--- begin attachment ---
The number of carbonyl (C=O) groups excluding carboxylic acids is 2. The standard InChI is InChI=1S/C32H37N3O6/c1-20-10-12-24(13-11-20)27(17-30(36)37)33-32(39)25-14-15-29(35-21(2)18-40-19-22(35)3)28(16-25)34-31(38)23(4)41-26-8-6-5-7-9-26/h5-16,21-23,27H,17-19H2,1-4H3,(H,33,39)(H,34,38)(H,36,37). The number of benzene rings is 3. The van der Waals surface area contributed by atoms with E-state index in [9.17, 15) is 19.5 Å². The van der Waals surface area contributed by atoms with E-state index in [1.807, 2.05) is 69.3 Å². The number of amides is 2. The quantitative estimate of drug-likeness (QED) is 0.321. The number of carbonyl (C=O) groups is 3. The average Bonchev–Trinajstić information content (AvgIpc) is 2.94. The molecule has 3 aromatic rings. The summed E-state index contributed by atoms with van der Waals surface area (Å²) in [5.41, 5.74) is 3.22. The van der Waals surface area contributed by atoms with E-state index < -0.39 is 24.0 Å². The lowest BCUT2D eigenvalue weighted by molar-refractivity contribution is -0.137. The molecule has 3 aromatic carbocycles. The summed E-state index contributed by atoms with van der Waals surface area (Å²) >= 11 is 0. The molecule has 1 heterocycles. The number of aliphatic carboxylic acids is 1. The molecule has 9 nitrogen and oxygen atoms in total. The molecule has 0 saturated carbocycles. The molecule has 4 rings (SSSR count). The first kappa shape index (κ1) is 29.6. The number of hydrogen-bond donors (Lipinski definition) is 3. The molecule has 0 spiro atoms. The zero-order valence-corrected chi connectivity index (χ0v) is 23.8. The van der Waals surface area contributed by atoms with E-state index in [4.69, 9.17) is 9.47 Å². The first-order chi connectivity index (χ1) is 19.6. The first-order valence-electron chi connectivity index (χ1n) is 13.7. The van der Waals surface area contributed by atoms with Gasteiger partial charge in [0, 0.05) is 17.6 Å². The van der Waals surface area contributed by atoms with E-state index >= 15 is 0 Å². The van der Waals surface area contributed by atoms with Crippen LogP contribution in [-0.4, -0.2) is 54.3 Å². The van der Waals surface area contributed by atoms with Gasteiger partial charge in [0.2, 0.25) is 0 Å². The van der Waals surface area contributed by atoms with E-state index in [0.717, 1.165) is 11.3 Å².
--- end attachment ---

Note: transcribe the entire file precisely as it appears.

The number of carbonyl (C=O) groups excluding carboxylic acids is 2. The standard InChI is InChI=1S/C32H37N3O6/c1-20-10-12-24(13-11-20)27(17-30(36)37)33-32(39)25-14-15-29(35-21(2)18-40-19-22(35)3)28(16-25)34-31(38)23(4)41-26-8-6-5-7-9-26/h5-16,21-23,27H,17-19H2,1-4H3,(H,33,39)(H,34,38)(H,36,37). The number of benzene rings is 3. The van der Waals surface area contributed by atoms with E-state index in [9.17, 15) is 19.5 Å². The van der Waals surface area contributed by atoms with E-state index in [1.807, 2.05) is 69.3 Å². The number of amides is 2. The quantitative estimate of drug-likeness (QED) is 0.321. The number of carbonyl (C=O) groups is 3. The average Bonchev–Trinajstić information content (AvgIpc) is 2.94. The molecule has 3 aromatic rings. The summed E-state index contributed by atoms with van der Waals surface area (Å²) in [5.41, 5.74) is 3.22. The van der Waals surface area contributed by atoms with E-state index < -0.39 is 24.0 Å². The lowest BCUT2D eigenvalue weighted by molar-refractivity contribution is -0.137. The molecule has 3 aromatic carbocycles. The summed E-state index contributed by atoms with van der Waals surface area (Å²) >= 11 is 0. The molecule has 1 heterocycles. The number of aliphatic carboxylic acids is 1. The molecule has 9 nitrogen and oxygen atoms in total. The molecule has 0 saturated carbocycles. The molecule has 4 rings (SSSR count). The first kappa shape index (κ1) is 29.6. The number of hydrogen-bond donors (Lipinski definition) is 3. The molecule has 0 spiro atoms. The zero-order valence-corrected chi connectivity index (χ0v) is 23.8. The van der Waals surface area contributed by atoms with E-state index in [4.69, 9.17) is 9.47 Å². The first-order chi connectivity index (χ1) is 19.6. The first-order valence-electron chi connectivity index (χ1n) is 13.7. The van der Waals surface area contributed by atoms with Gasteiger partial charge in [0, 0.05) is 17.6 Å². The van der Waals surface area contributed by atoms with E-state index >= 15 is 0 Å². The van der Waals surface area contributed by atoms with Crippen LogP contribution in [-0.4, -0.2) is 54.3 Å². The van der Waals surface area contributed by atoms with Gasteiger partial charge in [0.2, 0.25) is 0 Å². The van der Waals surface area contributed by atoms with E-state index in [0.717, 1.165) is 11.3 Å².